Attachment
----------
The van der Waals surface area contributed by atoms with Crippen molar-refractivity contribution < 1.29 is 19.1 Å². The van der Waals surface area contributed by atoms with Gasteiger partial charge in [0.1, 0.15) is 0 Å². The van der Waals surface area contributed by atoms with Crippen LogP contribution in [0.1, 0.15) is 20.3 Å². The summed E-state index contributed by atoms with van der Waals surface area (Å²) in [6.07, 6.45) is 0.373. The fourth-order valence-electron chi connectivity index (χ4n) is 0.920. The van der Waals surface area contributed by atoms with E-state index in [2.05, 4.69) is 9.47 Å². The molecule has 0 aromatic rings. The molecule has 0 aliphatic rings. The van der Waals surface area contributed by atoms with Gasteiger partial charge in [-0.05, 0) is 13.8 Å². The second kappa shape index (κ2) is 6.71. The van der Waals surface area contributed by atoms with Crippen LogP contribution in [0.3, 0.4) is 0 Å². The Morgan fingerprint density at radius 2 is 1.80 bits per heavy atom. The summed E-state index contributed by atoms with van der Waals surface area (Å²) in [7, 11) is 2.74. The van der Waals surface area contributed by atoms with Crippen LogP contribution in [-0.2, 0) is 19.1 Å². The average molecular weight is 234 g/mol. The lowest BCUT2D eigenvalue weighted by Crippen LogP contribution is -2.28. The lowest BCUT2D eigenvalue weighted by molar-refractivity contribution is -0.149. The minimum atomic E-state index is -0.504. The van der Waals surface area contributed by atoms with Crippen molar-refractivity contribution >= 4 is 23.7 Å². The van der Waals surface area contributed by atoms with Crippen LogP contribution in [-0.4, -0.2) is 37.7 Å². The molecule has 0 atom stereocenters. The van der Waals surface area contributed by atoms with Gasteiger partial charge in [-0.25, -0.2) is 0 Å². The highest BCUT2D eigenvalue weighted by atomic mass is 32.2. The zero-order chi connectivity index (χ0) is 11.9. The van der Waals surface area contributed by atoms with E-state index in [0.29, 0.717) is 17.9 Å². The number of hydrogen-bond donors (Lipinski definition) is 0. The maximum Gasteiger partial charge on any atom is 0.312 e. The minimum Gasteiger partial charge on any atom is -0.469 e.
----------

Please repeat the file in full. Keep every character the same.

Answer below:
The van der Waals surface area contributed by atoms with Crippen molar-refractivity contribution < 1.29 is 19.1 Å². The van der Waals surface area contributed by atoms with Gasteiger partial charge in [0.1, 0.15) is 0 Å². The van der Waals surface area contributed by atoms with Crippen LogP contribution in [0.1, 0.15) is 20.3 Å². The summed E-state index contributed by atoms with van der Waals surface area (Å²) in [6.07, 6.45) is 0.373. The fourth-order valence-electron chi connectivity index (χ4n) is 0.920. The van der Waals surface area contributed by atoms with E-state index in [2.05, 4.69) is 9.47 Å². The molecule has 0 aromatic rings. The molecule has 0 aliphatic rings. The van der Waals surface area contributed by atoms with Gasteiger partial charge in [-0.05, 0) is 13.8 Å². The second kappa shape index (κ2) is 6.71. The van der Waals surface area contributed by atoms with Crippen LogP contribution in [0.3, 0.4) is 0 Å². The Morgan fingerprint density at radius 2 is 1.80 bits per heavy atom. The summed E-state index contributed by atoms with van der Waals surface area (Å²) in [7, 11) is 2.74. The van der Waals surface area contributed by atoms with Crippen LogP contribution in [-0.2, 0) is 19.1 Å². The average molecular weight is 234 g/mol. The lowest BCUT2D eigenvalue weighted by Crippen LogP contribution is -2.28. The lowest BCUT2D eigenvalue weighted by molar-refractivity contribution is -0.149. The minimum atomic E-state index is -0.504. The van der Waals surface area contributed by atoms with Crippen molar-refractivity contribution >= 4 is 23.7 Å². The van der Waals surface area contributed by atoms with Crippen LogP contribution in [-0.4, -0.2) is 37.7 Å². The molecule has 0 atom stereocenters. The van der Waals surface area contributed by atoms with Gasteiger partial charge in [-0.25, -0.2) is 0 Å². The highest BCUT2D eigenvalue weighted by atomic mass is 32.2. The zero-order chi connectivity index (χ0) is 11.9. The van der Waals surface area contributed by atoms with E-state index in [0.29, 0.717) is 17.9 Å². The number of hydrogen-bond donors (Lipinski definition) is 0. The maximum Gasteiger partial charge on any atom is 0.312 e. The minimum Gasteiger partial charge on any atom is -0.469 e.